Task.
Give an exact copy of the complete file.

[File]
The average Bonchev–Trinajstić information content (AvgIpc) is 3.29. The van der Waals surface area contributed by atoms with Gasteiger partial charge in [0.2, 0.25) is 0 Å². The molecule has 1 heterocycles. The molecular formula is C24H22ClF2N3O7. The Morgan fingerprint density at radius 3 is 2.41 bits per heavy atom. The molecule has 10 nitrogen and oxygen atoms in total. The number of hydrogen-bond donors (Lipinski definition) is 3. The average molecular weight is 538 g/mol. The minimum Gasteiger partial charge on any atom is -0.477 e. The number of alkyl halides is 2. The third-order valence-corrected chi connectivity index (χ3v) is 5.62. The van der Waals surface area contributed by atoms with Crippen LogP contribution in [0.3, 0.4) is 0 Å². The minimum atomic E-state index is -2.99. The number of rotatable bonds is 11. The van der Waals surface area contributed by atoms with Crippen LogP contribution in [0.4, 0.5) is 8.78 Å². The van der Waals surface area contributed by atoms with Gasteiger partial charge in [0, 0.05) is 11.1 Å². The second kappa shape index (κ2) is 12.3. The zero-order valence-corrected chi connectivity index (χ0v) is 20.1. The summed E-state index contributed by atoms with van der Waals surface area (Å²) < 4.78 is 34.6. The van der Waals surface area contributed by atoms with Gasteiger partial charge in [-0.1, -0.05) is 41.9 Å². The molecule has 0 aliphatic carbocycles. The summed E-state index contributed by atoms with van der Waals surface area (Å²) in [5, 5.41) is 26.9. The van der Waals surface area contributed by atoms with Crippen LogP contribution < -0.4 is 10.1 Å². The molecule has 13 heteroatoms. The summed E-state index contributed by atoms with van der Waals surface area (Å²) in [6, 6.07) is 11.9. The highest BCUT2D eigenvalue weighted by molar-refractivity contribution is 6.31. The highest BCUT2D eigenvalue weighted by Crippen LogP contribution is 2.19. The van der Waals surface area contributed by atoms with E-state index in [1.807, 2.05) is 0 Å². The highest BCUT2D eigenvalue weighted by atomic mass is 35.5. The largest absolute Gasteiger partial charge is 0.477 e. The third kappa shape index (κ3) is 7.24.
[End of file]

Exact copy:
The average Bonchev–Trinajstić information content (AvgIpc) is 3.29. The van der Waals surface area contributed by atoms with Gasteiger partial charge in [0.2, 0.25) is 0 Å². The molecule has 1 heterocycles. The molecular formula is C24H22ClF2N3O7. The Morgan fingerprint density at radius 3 is 2.41 bits per heavy atom. The molecule has 10 nitrogen and oxygen atoms in total. The number of hydrogen-bond donors (Lipinski definition) is 3. The average molecular weight is 538 g/mol. The minimum Gasteiger partial charge on any atom is -0.477 e. The number of alkyl halides is 2. The third-order valence-corrected chi connectivity index (χ3v) is 5.62. The van der Waals surface area contributed by atoms with Crippen LogP contribution in [0.3, 0.4) is 0 Å². The minimum atomic E-state index is -2.99. The number of rotatable bonds is 11. The van der Waals surface area contributed by atoms with Crippen LogP contribution in [0.4, 0.5) is 8.78 Å². The van der Waals surface area contributed by atoms with Gasteiger partial charge in [0, 0.05) is 11.1 Å². The second kappa shape index (κ2) is 12.3. The zero-order valence-corrected chi connectivity index (χ0v) is 20.1. The summed E-state index contributed by atoms with van der Waals surface area (Å²) < 4.78 is 34.6. The van der Waals surface area contributed by atoms with Gasteiger partial charge in [-0.1, -0.05) is 41.9 Å². The molecule has 0 aliphatic carbocycles. The summed E-state index contributed by atoms with van der Waals surface area (Å²) in [5, 5.41) is 26.9. The van der Waals surface area contributed by atoms with Crippen LogP contribution < -0.4 is 10.1 Å². The molecule has 13 heteroatoms. The summed E-state index contributed by atoms with van der Waals surface area (Å²) in [6, 6.07) is 11.9. The highest BCUT2D eigenvalue weighted by molar-refractivity contribution is 6.31. The highest BCUT2D eigenvalue weighted by Crippen LogP contribution is 2.19. The van der Waals surface area contributed by atoms with E-state index in [1.807, 2.05) is 0 Å². The highest BCUT2D eigenvalue weighted by atomic mass is 35.5. The largest absolute Gasteiger partial charge is 0.477 e. The third kappa shape index (κ3) is 7.24.